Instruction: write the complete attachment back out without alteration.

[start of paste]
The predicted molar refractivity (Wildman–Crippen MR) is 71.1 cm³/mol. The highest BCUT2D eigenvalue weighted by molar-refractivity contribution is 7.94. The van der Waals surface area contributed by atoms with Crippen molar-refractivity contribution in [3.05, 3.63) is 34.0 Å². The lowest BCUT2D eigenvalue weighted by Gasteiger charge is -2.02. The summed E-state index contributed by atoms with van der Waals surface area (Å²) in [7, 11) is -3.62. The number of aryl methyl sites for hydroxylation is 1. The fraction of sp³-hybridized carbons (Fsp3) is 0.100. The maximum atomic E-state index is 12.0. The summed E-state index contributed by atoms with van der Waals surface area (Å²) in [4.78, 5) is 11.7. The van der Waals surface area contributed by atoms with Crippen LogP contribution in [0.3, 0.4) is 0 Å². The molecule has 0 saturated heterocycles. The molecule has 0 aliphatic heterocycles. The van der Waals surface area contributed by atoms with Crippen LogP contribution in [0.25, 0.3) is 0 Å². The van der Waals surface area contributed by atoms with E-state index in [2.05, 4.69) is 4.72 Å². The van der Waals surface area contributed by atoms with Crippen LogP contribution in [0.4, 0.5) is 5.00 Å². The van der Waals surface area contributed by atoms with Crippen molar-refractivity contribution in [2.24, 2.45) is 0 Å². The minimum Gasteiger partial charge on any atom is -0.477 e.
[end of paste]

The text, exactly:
The predicted molar refractivity (Wildman–Crippen MR) is 71.1 cm³/mol. The highest BCUT2D eigenvalue weighted by molar-refractivity contribution is 7.94. The van der Waals surface area contributed by atoms with Crippen molar-refractivity contribution in [3.05, 3.63) is 34.0 Å². The lowest BCUT2D eigenvalue weighted by Gasteiger charge is -2.02. The summed E-state index contributed by atoms with van der Waals surface area (Å²) in [7, 11) is -3.62. The number of aryl methyl sites for hydroxylation is 1. The fraction of sp³-hybridized carbons (Fsp3) is 0.100. The maximum atomic E-state index is 12.0. The summed E-state index contributed by atoms with van der Waals surface area (Å²) in [4.78, 5) is 11.7. The van der Waals surface area contributed by atoms with Crippen LogP contribution in [0.3, 0.4) is 0 Å². The molecule has 0 saturated heterocycles. The molecule has 0 aliphatic heterocycles. The van der Waals surface area contributed by atoms with Crippen LogP contribution in [0.25, 0.3) is 0 Å². The van der Waals surface area contributed by atoms with E-state index in [2.05, 4.69) is 4.72 Å². The van der Waals surface area contributed by atoms with Crippen LogP contribution in [0.4, 0.5) is 5.00 Å². The van der Waals surface area contributed by atoms with Crippen molar-refractivity contribution in [2.24, 2.45) is 0 Å². The minimum Gasteiger partial charge on any atom is -0.477 e.